Scheduling systems are also somewhat popular, followed by daylighting systems, which are used much less frequently, with initial cost being the biggest inhibitor to use.

Scheduling technologies include building energy management systems, time clocks, and lighting automation panels. Building energy management systems are most often used for scheduling (39 percent), followed closely by time clocks (35 percent), and lighting automation panels (26 percent).

Building automation systems, rated the highest by respondents for meeting expectations and reliability, are traditionally associated with larger buildings 100,000 square feet and larger. Respondents said the primary barriers to adoption include initial cost and end-user lack of experience with the technology.

In smaller buildings, lighting control panels - also regarded highly in terms of meeting expectations and reliability - and time clocks are more likely to be adopted. This is probably because of initial cost issues and because electrical contractors want standard items with readily available parts and applications support, no PCs or special programming tools, and simple commissioning.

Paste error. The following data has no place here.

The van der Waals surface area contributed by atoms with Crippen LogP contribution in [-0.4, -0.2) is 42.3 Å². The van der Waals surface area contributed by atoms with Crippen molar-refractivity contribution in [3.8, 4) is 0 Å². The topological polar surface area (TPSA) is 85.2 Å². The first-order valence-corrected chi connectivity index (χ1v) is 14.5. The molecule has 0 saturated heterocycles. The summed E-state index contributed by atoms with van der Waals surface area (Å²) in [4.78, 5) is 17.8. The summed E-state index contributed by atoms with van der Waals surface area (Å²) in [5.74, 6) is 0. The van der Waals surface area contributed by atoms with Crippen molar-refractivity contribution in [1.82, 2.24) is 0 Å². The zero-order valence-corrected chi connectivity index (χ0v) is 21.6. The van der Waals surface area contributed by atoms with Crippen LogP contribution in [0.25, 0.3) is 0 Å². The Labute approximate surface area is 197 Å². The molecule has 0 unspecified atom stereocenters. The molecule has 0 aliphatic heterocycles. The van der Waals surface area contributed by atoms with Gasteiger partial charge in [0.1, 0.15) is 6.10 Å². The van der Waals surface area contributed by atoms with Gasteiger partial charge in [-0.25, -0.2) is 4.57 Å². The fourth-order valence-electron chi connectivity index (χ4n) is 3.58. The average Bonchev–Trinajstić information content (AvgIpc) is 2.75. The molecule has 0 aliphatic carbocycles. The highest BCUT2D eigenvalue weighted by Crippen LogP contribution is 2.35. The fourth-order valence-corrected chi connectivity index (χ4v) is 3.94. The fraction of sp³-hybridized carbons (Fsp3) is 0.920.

Incidence of Use of Various Lighting Automation SolutionsSchedulingOccupancy SensorDaylighting SensorNew Construction K-12 Education48.0%65.7%10.5%Higher Education48.0%75.4%12.7%Commercial Office54.3%61.7%11.7%Other*58.0%67.0%20.0%Retrofit ConstructionK-12 Education35.2%65.2%11.4%Higher Education39.2%72.3%10.4%Commercial Office41.5%59.7%7.5%Other*58.0%67.0%20.0%*Other includes library, retail, hospital, government, recreational, and industrial.Trends to Watch
The study identified five trends influencing the controls field and asked respondents to rate each trend on a scale of 1-5, from extremely important (1) to not important (5). These trends ranked: